Deutsche Welle (English edition)
Tokyo Olympics 1964: 'I was a better shot than the American soldiers'
The floods may have buried his medal, but the memories of the 1964 Tokyo Olympics remain. As the Games return to Japan, Hans Kaupmann-sennecke recalls his unique journey from novice shooter to crack Olympic marksman.
The floods may have buried his medal, but the memories of the 1964 Tokyo Olympics remain. As the Games return to Japan, Hans Kaupmannsennecke recalls his unique journey from novice shooter to crack Olympic marksman.
Who knows if the Olympic medal is still there, locked in the cupboard in the cellar? And what about the silk pennant with the Tokyo 1964 logo? And the Japanese stamp collection?
Hans Kaupmann-sennecke doesn't know. He and his wife Renate were woken up in their flat in Bad Neuenahr-Ahrweiler in western Germany last week by the rapidly rising water levels, and they weren't the only ones.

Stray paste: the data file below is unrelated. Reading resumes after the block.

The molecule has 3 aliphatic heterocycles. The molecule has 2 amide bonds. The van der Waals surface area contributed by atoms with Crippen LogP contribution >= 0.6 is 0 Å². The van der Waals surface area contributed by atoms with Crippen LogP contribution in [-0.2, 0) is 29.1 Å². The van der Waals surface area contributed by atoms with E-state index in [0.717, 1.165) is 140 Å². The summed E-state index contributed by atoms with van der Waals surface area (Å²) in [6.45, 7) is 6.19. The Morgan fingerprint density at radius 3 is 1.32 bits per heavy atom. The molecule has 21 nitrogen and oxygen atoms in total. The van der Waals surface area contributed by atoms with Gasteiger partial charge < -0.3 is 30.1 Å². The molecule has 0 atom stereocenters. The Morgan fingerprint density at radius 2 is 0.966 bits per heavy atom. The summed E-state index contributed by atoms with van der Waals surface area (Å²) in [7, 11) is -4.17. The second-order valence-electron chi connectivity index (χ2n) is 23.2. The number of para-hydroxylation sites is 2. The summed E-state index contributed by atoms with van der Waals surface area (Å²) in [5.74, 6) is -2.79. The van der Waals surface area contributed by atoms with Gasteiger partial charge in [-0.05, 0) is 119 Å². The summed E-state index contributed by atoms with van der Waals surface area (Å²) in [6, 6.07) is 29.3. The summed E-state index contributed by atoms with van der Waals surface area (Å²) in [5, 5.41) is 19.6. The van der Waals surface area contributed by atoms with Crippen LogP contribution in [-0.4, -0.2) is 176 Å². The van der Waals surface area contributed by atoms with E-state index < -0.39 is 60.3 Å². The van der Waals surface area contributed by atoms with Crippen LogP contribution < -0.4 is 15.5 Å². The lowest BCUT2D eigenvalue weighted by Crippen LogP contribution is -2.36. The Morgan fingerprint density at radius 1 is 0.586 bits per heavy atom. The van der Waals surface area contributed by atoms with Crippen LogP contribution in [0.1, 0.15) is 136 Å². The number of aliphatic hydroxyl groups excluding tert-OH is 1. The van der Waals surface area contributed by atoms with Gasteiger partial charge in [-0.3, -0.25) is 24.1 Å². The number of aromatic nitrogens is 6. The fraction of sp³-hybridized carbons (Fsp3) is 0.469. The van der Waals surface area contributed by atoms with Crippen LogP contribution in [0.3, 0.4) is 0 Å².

The water tore down bridges and swept away cars, caravans and furniture like leaves. Streets disappeared under water, houses and buildings completely flooded. The ice cream shop opposite, which only opened last year, now resembles a car showroom full of filthy, ruined vehicles.
Still no water or electricity "It sounded like canon fire as the windowpanes of the shops and houses gave way," Hans tells
DW. "Sights and images that you can barely explain or comprehend if you weren't there."
Many died in Bad Neuenahr-Ahrweiler. Of those who survived, most are still without power and water. Those